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EQUITY Responds: WID Answers Your Questions

Q: I live in a county where there is no federally-funded individual development account program.  There is a program that is funded by private funders and the state, but I worry about how that will affect my benefits.  Can a person on benefits safely participate in a state-funded IDA program?


A: Yes, a person who currently receives benefits can safely participate in a state-funded IDA program, but there are a few simple rules you will need to follow.

First, good for you for recognizing that not all IDA programs are created equally.  Federally-funded IDA programs include an income and asset disregard for people receiving benefits, such as SSI and Medicaid.  This means that both the earned income contributed to a federally-funded IDA and the program match are not counted as income or as an asset for purposes of benefit calculation.

Alternatively, state and privately-funded IDA programs do not enjoy either the income or the asset disregard.  Thus, the earned income you place into a state-funded IDA program is part of the countable income calculation for SSI purposes.  Additionally, if the IDA account was held in your name, the value in that account could be counted as an asset, subject to the $2,000 limit for individuals.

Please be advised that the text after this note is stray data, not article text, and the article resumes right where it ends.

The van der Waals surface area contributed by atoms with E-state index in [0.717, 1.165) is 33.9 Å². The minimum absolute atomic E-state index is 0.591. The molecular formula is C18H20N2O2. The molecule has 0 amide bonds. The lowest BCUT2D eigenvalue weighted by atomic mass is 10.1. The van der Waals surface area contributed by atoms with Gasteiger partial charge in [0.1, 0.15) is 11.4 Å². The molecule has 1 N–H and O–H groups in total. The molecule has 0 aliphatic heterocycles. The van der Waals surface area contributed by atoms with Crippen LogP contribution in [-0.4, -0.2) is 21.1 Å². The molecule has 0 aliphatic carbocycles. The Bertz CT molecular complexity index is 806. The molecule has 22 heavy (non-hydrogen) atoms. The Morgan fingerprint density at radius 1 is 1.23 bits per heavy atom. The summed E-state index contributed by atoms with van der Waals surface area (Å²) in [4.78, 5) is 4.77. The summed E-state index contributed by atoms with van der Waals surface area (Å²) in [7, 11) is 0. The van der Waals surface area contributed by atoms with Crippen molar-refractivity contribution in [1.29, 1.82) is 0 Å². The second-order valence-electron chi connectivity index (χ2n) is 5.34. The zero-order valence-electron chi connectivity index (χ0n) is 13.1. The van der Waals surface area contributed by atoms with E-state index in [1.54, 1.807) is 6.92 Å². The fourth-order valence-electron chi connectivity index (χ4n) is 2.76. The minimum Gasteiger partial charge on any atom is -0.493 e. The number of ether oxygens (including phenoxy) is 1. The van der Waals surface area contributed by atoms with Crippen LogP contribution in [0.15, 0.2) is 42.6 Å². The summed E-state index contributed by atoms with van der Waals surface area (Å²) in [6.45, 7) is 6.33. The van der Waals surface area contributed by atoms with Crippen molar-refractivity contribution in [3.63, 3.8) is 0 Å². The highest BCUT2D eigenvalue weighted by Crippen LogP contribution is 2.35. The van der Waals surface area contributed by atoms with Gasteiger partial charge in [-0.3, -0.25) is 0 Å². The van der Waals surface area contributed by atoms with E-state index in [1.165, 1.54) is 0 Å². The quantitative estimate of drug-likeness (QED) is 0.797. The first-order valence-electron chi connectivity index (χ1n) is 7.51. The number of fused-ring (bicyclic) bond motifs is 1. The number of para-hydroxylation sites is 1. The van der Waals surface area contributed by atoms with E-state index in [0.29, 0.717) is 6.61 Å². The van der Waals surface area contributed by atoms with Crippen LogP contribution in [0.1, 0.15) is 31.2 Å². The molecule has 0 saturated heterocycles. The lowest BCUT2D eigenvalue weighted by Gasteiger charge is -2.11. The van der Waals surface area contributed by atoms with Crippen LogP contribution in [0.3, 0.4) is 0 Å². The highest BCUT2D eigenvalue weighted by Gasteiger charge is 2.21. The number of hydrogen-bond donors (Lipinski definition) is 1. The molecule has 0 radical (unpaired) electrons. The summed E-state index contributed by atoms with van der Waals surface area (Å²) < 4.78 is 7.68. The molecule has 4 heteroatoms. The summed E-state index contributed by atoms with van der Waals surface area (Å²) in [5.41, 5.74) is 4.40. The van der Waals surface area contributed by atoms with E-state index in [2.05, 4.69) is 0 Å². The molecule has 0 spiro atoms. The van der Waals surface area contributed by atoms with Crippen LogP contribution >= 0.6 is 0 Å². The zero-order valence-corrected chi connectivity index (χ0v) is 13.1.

Several state IDA programs have avoided the countable asset issue by having the IDA account held in the name of a custodian.  The account would directly fund the savings goal by transferring the accumulated savings directly to the vendor of the product or service.  In this way, the account is not in the name of the benefits recipient, and cannot be considered a countable asset.  Make sure your IDA program is willing to use a custodial account to avoid the countable asset limit issue.

State-funded IDA accounts do provide more flexibility in their savings goals.  While Federal programs’ savings goals are limited to education, home purchase and small business, state programs often allow for purchases of automobiles, adaptive equipment, and vocational or special job training.

In the end, the benefits planning opportunities in a state-funded IDA account are more limited; however, they are still very useful tools to take control of your financial future.

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